With this in mind, the question for me today, from the fringes of Mark’s gospel, is “Am I a pray-er”?  Am I someone who rests, stops, prays, meditates – suspends, with practice – the noise around me. Drops below the surface, enters into the space that produces no products or calculable outcomes…but feeds me and guides me in who I really am in relation to God.

“Oh, I can’t stop! There’s too much to do!”
“I don’t have time to pray right now, maybe later.”
“I will be late…this is silly…I have too much on my mind…I am too worried.”
“I am too anxious to pray right now…”

Yet Paul in Philippians 4:6 says: “Do not be anxious about anything. Instead, tell your requests to God in your every prayer and petition—with thanksgiving.”

Pause. Rest. Pray. Listen. Be guided. Be thankful.

In today’s reading of Mark, the passage is a familiar one about the feeding of the 5,000. It is, in fact, where our offertory response comes from. That passage is so familiar, that it overshadows the parts before and after –

Just before,
  • the disciples return from going out into the villages and communities spreading the Good News, returning they tell Jesus “all they had done and taught.” They had been working, cold-calling if you will – entering into places not always friendly, not always ready to listen and they had achieved some wondrous things. And Jesus’ first response according to Mark wasn’t “Great job!” It was compassion for these faithful disciples, whom he loved and who were exuberant and exhausted and Jesus says,
  • “Come away to a deserted place all by yourselves (away from the crowds) and rest a while.”
Take a break. You deserve it. You need it. There is more to do, but first, eat, rest, pray.

And still the crowds pursued them, so much so that by the time Jesus and the disciples got to the other side of the lake, the crowds had rushed there to be with them, in their presence. And Jesus had compassion on the lost souls and taught them, fed them, and in the end collected more food than they had started with, for the generosity of those present began to flow…and there was abundance for all.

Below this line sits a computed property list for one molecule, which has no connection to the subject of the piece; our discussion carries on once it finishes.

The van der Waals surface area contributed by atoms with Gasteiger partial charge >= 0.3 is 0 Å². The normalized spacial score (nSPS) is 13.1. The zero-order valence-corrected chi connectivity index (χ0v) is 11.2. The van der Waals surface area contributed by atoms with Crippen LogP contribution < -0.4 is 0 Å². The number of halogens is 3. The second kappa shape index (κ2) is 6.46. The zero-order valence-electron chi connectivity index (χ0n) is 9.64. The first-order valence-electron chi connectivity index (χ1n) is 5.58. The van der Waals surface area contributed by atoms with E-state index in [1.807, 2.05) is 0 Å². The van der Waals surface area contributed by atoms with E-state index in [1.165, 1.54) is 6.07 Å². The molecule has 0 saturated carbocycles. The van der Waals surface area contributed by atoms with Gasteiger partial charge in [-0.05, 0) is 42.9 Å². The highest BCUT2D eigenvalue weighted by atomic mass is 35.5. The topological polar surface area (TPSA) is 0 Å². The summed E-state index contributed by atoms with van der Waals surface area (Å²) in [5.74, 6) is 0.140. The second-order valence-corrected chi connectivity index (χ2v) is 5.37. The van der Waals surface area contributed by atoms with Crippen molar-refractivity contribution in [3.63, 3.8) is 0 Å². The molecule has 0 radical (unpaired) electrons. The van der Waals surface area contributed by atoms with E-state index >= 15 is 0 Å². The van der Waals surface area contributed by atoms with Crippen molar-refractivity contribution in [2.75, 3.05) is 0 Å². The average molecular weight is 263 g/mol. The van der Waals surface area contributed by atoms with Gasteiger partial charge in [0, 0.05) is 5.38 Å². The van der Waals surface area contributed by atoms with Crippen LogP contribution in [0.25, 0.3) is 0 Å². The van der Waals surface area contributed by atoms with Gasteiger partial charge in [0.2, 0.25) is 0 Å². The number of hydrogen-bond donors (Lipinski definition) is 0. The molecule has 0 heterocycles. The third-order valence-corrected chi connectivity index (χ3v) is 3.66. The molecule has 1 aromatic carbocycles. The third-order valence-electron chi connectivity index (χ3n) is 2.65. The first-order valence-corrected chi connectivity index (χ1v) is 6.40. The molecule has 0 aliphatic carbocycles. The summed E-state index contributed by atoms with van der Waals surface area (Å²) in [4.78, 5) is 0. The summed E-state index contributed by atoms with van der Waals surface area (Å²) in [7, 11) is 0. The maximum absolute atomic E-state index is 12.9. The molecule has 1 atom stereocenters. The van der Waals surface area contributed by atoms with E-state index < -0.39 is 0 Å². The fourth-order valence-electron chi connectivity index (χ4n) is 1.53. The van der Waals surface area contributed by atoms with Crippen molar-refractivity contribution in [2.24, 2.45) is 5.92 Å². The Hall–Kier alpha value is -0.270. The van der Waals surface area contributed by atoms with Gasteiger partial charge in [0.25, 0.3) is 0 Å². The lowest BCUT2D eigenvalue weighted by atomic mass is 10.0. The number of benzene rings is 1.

And when they had finished, Jesus “immediately” made his disciples get into the boat and go on to the other side to Bethsaida to rest, while he remained with the crowds so that they could get away for a while.

There is an expression in 12 step meetings that hinges on the word “HALT.” It means that if you are starting to feel anxious, nervous, troubled, or tempted to do something you don’t want to do…stop. HALT! Get away from the situation for a minute or two and think about whether you are:

Lonely or

Because one or more of those conditions can “change your thinking and behavior” just as they can impair your health, well-being, or interaction with others.

It seems Jesus knew this and part of his teachings, in fact much of his teachings intersect and interconnect with each of these time and again.

Eat. Rest. Pray. Listen. Be guided. Be with others in rest. Prayer. Compassion.

These things, too, are teachings of Jesus.

Above all, Jesus emphasized the personal aspect of prayer with God, so intimiately that he referred to God as Abba.

And he taught this to us.
When you pray, don’t pray in fancy, public ways for everyone to see. Pray behind closed doors to God: “do not be like the hypocrites, because they love to pray while standing in synagogues and on street corners so that people can see them. Truly, I say to you, they have their reward. But whenever you pray, go into your room, close the door, and pray to your God in secret. And God, who sees all in secret, will reward you.” Matthew 6: 1-4

In other words however you pray, however your prayer develops changes and grows, or even forms into moments and times of silence…it’s just fine.

In other words, public worship such as this brings us together and is important, just as the disciples came and rested and prayed together, but so too important is the quiet place between you and God, where we can be heard and listen and be guided. Refreshed, reconnected, and feel God’s love.

No showcases here. No carefully crafted images to spin opinion or perception. Just real, deep, uncertain -  Rest and Prayer. Prayer and Rest.

There will be plenty to do when done resting and praying, and the plenty will be better done once we are rested and filled with prayer.

Simply put: Be a pray-er and life will become ever nearer to being a prayer.